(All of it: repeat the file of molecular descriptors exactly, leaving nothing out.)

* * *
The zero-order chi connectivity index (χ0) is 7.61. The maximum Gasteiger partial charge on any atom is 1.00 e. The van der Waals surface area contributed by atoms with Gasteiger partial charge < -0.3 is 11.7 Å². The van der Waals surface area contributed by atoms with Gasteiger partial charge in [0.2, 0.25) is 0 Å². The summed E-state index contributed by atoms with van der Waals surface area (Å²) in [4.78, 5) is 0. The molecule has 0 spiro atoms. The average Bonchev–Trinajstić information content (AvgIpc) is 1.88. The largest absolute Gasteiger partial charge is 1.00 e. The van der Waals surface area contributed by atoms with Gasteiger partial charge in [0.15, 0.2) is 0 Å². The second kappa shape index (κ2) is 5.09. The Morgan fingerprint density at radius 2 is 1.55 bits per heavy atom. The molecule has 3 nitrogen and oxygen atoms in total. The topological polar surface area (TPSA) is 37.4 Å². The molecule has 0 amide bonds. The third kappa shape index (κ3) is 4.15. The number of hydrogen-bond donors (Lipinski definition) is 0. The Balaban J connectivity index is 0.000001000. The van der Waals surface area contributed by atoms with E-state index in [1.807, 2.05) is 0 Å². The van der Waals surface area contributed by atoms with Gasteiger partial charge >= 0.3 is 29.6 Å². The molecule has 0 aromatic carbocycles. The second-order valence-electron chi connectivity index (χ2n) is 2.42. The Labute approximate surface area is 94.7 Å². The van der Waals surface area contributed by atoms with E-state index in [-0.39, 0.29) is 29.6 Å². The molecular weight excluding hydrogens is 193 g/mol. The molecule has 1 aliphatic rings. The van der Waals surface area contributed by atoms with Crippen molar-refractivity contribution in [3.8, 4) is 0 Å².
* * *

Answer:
The zero-order chi connectivity index (χ0) is 7.61. The maximum Gasteiger partial charge on any atom is 1.00 e. The van der Waals surface area contributed by atoms with Gasteiger partial charge < -0.3 is 11.7 Å². The van der Waals surface area contributed by atoms with Gasteiger partial charge in [0.2, 0.25) is 0 Å². The summed E-state index contributed by atoms with van der Waals surface area (Å²) in [4.78, 5) is 0. The molecule has 0 spiro atoms. The average Bonchev–Trinajstić information content (AvgIpc) is 1.88. The largest absolute Gasteiger partial charge is 1.00 e. The van der Waals surface area contributed by atoms with Gasteiger partial charge in [0.15, 0.2) is 0 Å². The second kappa shape index (κ2) is 5.09. The Morgan fingerprint density at radius 2 is 1.55 bits per heavy atom. The molecule has 3 nitrogen and oxygen atoms in total. The topological polar surface area (TPSA) is 37.4 Å². The molecule has 0 amide bonds. The third kappa shape index (κ3) is 4.15. The number of hydrogen-bond donors (Lipinski definition) is 0. The Balaban J connectivity index is 0.000001000. The van der Waals surface area contributed by atoms with E-state index in [1.807, 2.05) is 0 Å². The van der Waals surface area contributed by atoms with Gasteiger partial charge >= 0.3 is 29.6 Å². The molecule has 0 aromatic carbocycles. The second-order valence-electron chi connectivity index (χ2n) is 2.42. The Labute approximate surface area is 94.7 Å². The van der Waals surface area contributed by atoms with E-state index in [-0.39, 0.29) is 29.6 Å². The molecular weight excluding hydrogens is 193 g/mol. The molecule has 1 aliphatic rings. The van der Waals surface area contributed by atoms with Crippen molar-refractivity contribution in [3.8, 4) is 0 Å².